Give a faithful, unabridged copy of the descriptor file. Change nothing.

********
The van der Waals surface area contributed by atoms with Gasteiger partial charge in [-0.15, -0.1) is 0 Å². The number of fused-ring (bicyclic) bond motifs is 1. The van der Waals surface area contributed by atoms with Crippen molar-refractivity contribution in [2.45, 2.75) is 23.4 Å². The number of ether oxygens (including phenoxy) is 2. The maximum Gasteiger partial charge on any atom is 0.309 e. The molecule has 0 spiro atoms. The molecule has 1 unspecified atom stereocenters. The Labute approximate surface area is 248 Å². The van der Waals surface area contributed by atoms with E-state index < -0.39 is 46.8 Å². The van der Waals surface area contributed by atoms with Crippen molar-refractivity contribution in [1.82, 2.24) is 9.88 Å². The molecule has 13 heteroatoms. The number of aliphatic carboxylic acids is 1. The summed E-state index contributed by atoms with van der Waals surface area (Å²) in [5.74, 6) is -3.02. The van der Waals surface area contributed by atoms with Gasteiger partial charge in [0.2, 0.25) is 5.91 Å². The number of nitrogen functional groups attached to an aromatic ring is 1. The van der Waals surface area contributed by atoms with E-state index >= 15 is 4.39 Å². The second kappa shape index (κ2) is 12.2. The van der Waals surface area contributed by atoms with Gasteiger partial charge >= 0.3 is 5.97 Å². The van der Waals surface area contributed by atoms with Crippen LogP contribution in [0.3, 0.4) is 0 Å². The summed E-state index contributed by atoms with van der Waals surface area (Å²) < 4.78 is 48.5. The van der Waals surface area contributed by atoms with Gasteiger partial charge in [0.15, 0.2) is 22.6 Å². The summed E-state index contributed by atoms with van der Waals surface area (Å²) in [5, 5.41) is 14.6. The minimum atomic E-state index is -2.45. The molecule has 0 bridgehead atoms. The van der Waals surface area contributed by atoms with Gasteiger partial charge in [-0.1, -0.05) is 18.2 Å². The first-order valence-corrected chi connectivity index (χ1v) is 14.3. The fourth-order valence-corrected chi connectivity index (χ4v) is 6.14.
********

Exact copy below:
The van der Waals surface area contributed by atoms with Gasteiger partial charge in [-0.15, -0.1) is 0 Å². The number of fused-ring (bicyclic) bond motifs is 1. The van der Waals surface area contributed by atoms with Crippen molar-refractivity contribution in [2.45, 2.75) is 23.4 Å². The number of ether oxygens (including phenoxy) is 2. The maximum Gasteiger partial charge on any atom is 0.309 e. The molecule has 0 spiro atoms. The molecule has 1 unspecified atom stereocenters. The Labute approximate surface area is 248 Å². The van der Waals surface area contributed by atoms with E-state index < -0.39 is 46.8 Å². The van der Waals surface area contributed by atoms with Crippen molar-refractivity contribution in [1.82, 2.24) is 9.88 Å². The molecule has 13 heteroatoms. The number of aliphatic carboxylic acids is 1. The summed E-state index contributed by atoms with van der Waals surface area (Å²) in [5.74, 6) is -3.02. The van der Waals surface area contributed by atoms with Gasteiger partial charge in [0.2, 0.25) is 5.91 Å². The number of nitrogen functional groups attached to an aromatic ring is 1. The van der Waals surface area contributed by atoms with E-state index >= 15 is 4.39 Å². The second kappa shape index (κ2) is 12.2. The van der Waals surface area contributed by atoms with Gasteiger partial charge >= 0.3 is 5.97 Å². The van der Waals surface area contributed by atoms with Crippen LogP contribution in [0.3, 0.4) is 0 Å². The summed E-state index contributed by atoms with van der Waals surface area (Å²) < 4.78 is 48.5. The van der Waals surface area contributed by atoms with Gasteiger partial charge in [0.15, 0.2) is 22.6 Å². The summed E-state index contributed by atoms with van der Waals surface area (Å²) in [5, 5.41) is 14.6. The minimum atomic E-state index is -2.45. The molecule has 0 bridgehead atoms. The van der Waals surface area contributed by atoms with Gasteiger partial charge in [-0.1, -0.05) is 18.2 Å². The first-order valence-corrected chi connectivity index (χ1v) is 14.3. The fourth-order valence-corrected chi connectivity index (χ4v) is 6.14.